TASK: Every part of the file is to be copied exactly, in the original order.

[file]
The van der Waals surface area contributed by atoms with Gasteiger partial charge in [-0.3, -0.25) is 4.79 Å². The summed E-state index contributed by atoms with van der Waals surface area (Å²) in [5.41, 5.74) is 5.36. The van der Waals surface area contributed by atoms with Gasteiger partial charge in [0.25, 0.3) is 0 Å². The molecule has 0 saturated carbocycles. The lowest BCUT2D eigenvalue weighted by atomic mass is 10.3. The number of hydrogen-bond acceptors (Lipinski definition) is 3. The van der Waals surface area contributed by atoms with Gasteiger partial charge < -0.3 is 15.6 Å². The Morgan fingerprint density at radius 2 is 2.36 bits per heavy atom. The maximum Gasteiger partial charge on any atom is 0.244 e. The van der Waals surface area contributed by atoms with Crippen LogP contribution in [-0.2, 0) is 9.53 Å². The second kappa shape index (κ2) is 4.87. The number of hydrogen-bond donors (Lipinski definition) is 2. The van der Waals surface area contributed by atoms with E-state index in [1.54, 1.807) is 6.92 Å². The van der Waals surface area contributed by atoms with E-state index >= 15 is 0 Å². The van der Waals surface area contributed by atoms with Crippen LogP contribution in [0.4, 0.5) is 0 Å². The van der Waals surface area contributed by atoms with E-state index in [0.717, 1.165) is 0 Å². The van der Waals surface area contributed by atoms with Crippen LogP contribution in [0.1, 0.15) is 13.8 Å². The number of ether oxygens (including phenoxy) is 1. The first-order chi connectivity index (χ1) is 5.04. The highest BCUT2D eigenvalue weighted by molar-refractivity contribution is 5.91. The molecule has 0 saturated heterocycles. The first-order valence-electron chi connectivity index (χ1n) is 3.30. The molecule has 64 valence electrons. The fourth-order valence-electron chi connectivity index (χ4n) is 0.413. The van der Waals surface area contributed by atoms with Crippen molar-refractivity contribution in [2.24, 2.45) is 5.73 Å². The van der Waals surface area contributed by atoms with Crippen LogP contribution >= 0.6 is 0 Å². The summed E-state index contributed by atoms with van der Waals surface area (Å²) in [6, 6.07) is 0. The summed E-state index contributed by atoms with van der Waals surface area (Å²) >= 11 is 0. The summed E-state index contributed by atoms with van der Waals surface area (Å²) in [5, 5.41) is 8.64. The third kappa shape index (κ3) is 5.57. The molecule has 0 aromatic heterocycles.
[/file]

The van der Waals surface area contributed by atoms with Gasteiger partial charge in [-0.3, -0.25) is 4.79 Å². The summed E-state index contributed by atoms with van der Waals surface area (Å²) in [5.41, 5.74) is 5.36. The van der Waals surface area contributed by atoms with Gasteiger partial charge in [0.25, 0.3) is 0 Å². The molecule has 0 saturated carbocycles. The lowest BCUT2D eigenvalue weighted by atomic mass is 10.3. The number of hydrogen-bond acceptors (Lipinski definition) is 3. The van der Waals surface area contributed by atoms with Gasteiger partial charge < -0.3 is 15.6 Å². The Morgan fingerprint density at radius 2 is 2.36 bits per heavy atom. The maximum Gasteiger partial charge on any atom is 0.244 e. The van der Waals surface area contributed by atoms with Crippen LogP contribution in [-0.2, 0) is 9.53 Å². The second kappa shape index (κ2) is 4.87. The number of hydrogen-bond donors (Lipinski definition) is 2. The van der Waals surface area contributed by atoms with E-state index in [1.54, 1.807) is 6.92 Å². The van der Waals surface area contributed by atoms with E-state index >= 15 is 0 Å². The van der Waals surface area contributed by atoms with Crippen LogP contribution in [0.4, 0.5) is 0 Å². The van der Waals surface area contributed by atoms with E-state index in [0.717, 1.165) is 0 Å². The van der Waals surface area contributed by atoms with Crippen LogP contribution in [0.1, 0.15) is 13.8 Å². The number of ether oxygens (including phenoxy) is 1. The first-order chi connectivity index (χ1) is 5.04. The highest BCUT2D eigenvalue weighted by molar-refractivity contribution is 5.91. The molecule has 0 saturated heterocycles. The first-order valence-electron chi connectivity index (χ1n) is 3.30. The molecule has 64 valence electrons. The fourth-order valence-electron chi connectivity index (χ4n) is 0.413. The van der Waals surface area contributed by atoms with Crippen molar-refractivity contribution in [2.24, 2.45) is 5.73 Å². The van der Waals surface area contributed by atoms with Crippen LogP contribution >= 0.6 is 0 Å². The summed E-state index contributed by atoms with van der Waals surface area (Å²) in [6, 6.07) is 0. The summed E-state index contributed by atoms with van der Waals surface area (Å²) >= 11 is 0. The summed E-state index contributed by atoms with van der Waals surface area (Å²) in [5, 5.41) is 8.64. The third kappa shape index (κ3) is 5.57. The molecule has 0 aromatic heterocycles.